What’s so civil about disobedience

January 28, 2009

I wish to leave the world
By its natural door;
In my tomb of green leaves
They are to carry me to die.
Do not put me in the dark
To die like a traitor;
I am good, and like a good thing
I will die with my face to the sun.

José Martí wrote these words in his poem “A Morir,” the year before he was killed while trying to free Cuba from Spanish rule. My immediate thought upon reading this was how similar it was to Antigone’s attitude toward her own somewhat revolutionary actions. Their two stories are incredibly dissimilar, and yet they share a fundamental belief in the rightness of their own causes.

When Antigone reveals her plan to bury Polynices, Ismene balks because she is afraid of the consequences should they get caught. She tells Antigone, “At any rate, disclose this deed to none: /Keep it close hidden. I will hide it too.” To which Antigone responds, “Speak out! I bid thee. Silent, thou wilt be / More hateful to me than if thou shouldst tell / My deed to all men.” But why? She knows that the penalty for disobeying Kreon’s edict is death, but as the saying goes, you’re only in trouble if you get caught. Even so, she makes no effort to hide what she is doing, although she avoids detection during the first burial, the suggestion being that it is due to divine intervention. One almost wonders if she goes back for the second burial because she didn’t get caught the first time, and could be dismissed as a liar if she tried to take credit for the act without proof.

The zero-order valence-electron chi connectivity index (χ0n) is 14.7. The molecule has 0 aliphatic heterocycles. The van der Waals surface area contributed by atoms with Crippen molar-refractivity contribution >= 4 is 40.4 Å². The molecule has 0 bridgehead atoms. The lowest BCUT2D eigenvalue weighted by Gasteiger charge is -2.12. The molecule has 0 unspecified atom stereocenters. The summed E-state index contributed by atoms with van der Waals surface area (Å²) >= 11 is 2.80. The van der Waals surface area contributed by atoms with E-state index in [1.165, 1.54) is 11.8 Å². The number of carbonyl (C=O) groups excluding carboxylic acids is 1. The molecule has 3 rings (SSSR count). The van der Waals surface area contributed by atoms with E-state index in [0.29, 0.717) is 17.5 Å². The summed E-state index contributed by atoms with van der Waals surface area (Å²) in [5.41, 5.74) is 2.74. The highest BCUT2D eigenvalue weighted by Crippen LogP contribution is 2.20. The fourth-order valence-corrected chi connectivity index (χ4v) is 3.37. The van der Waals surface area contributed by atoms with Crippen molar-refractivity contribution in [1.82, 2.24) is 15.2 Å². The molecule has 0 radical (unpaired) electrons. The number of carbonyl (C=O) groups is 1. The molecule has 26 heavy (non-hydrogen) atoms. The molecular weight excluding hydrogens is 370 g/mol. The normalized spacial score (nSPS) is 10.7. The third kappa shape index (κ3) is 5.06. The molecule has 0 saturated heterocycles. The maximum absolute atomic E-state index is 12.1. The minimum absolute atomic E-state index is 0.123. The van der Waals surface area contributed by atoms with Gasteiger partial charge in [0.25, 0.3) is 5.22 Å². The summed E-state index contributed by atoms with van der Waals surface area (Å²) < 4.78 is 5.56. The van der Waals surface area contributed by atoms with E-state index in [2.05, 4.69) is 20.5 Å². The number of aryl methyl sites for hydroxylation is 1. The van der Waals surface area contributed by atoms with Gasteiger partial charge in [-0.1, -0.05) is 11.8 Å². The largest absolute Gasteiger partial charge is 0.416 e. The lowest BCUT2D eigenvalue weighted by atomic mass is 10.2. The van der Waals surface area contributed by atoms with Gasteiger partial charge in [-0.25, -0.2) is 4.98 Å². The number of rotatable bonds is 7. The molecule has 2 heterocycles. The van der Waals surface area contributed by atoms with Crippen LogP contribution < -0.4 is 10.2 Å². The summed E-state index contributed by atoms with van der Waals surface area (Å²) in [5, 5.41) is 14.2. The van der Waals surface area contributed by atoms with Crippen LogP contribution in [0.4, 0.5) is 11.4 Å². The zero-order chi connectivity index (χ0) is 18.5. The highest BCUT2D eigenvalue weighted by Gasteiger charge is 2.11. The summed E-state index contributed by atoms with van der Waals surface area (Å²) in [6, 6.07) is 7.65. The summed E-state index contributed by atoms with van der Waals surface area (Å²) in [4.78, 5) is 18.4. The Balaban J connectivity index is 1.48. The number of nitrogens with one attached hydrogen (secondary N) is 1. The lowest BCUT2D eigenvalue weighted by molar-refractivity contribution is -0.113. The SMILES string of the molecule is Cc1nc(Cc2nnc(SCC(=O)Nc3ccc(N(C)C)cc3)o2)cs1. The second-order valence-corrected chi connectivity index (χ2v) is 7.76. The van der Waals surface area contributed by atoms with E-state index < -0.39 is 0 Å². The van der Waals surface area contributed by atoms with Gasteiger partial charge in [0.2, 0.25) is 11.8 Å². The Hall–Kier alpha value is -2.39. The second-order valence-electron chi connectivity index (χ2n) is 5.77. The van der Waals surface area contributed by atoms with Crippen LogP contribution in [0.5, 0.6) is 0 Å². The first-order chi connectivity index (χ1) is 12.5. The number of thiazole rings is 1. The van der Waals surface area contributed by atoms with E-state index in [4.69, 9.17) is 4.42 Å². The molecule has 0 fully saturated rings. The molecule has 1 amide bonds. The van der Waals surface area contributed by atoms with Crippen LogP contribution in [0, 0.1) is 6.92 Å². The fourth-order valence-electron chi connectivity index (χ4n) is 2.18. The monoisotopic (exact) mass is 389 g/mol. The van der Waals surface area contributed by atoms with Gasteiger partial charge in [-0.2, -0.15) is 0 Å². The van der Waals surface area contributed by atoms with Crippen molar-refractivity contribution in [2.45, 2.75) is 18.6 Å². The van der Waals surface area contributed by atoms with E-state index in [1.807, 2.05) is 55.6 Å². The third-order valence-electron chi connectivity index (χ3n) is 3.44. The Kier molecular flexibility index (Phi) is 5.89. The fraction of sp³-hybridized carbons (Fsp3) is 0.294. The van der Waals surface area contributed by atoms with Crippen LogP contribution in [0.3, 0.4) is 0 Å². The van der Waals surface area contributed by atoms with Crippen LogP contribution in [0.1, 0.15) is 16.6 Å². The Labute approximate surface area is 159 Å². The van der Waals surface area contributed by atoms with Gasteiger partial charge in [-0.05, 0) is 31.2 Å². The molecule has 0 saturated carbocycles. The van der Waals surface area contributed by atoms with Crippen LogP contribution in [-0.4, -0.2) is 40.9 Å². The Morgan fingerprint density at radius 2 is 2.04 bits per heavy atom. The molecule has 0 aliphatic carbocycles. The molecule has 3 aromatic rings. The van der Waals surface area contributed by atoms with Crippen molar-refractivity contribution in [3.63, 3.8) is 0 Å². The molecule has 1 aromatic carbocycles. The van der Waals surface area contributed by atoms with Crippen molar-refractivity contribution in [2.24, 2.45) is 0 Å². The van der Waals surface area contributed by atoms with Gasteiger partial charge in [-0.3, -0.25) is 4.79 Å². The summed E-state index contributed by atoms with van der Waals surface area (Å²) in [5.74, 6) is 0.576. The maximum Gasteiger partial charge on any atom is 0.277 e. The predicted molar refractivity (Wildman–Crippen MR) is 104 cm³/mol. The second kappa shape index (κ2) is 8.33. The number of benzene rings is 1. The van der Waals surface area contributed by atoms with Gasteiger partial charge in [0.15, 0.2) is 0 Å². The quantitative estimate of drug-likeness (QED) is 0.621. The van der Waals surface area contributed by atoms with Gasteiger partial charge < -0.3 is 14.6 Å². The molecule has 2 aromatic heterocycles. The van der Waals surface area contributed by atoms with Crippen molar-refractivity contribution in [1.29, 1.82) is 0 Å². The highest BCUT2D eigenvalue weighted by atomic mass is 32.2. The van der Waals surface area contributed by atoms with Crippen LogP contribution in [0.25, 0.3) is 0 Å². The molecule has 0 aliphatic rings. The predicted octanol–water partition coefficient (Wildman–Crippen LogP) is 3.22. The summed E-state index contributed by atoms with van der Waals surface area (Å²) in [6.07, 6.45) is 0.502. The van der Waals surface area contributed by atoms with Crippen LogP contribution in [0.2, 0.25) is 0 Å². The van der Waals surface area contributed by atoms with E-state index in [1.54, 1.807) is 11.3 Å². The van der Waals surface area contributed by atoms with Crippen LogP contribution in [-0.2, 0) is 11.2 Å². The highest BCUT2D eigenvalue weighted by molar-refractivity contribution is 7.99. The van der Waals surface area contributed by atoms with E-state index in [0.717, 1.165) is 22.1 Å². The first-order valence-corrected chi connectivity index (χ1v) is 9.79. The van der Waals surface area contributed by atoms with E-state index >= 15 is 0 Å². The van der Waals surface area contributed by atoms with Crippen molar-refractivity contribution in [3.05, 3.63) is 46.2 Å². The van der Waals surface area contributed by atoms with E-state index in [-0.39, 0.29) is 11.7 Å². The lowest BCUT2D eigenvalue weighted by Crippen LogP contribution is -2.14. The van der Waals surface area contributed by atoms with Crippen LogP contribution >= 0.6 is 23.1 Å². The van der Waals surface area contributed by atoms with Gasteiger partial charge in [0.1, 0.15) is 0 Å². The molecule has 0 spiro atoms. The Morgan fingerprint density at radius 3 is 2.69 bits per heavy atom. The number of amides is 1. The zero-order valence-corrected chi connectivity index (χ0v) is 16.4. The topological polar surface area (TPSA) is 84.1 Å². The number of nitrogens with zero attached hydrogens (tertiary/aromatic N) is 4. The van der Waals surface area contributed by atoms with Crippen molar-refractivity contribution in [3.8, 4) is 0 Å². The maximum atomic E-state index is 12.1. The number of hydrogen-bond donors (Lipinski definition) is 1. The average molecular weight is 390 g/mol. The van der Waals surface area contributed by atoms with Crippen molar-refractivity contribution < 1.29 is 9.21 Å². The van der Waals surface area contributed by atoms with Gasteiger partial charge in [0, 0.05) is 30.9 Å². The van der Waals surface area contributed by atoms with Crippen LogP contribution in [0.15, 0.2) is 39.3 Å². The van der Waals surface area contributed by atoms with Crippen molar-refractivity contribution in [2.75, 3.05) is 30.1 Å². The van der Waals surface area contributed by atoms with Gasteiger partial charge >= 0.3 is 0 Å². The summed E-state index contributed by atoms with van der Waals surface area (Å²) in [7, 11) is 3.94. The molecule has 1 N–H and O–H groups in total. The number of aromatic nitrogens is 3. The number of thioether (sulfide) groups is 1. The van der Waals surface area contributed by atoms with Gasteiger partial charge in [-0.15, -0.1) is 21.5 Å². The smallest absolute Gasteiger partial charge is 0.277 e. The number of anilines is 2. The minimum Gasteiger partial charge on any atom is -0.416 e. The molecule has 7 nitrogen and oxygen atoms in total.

Still, the question remains: why be caught? Why seek acknowledgment? She repeatedly claims that she is burying her brother because it is the right thing to do according to the gods’ laws, but it seems that she could just as easily do the right thing in secret as out in the open. Does she want fame? Glory? Moral support? Attention? Is she trying to make Kreon look bad by forcing a confrontation? Is she trying to foment civil unrest? Is she actually suicidal and finds this to be a convenient method of ending her life while she’s at her most pious?

I thought that one of my classmates had a good answer: none of the above. She said that maybe Antigone wanted to be open about her actions simply because she wanted to show that they were not shameful. If she had been secretive, it would have implied that she wasn’t secure in her convictions, that deep down inside she didn’t think she should be doing what she was doing. But of course, that wasn’t true; like Martí, she didn’t want to be “put… in the dark / To die like a traitor,” she wanted to “die with [her] face to the sun.”

Antigone did die in the dark, in a cave, alone. However, the chorus compares her to Danae, who was similarly confined in a dark place and was nonetheless visited by Zeus himself. Because she never hid her intentions or actions, in a way she died under the watchful eyes of the gods and her fellow Thebans, shedding light on Kreon’s “crime” even in darkness.

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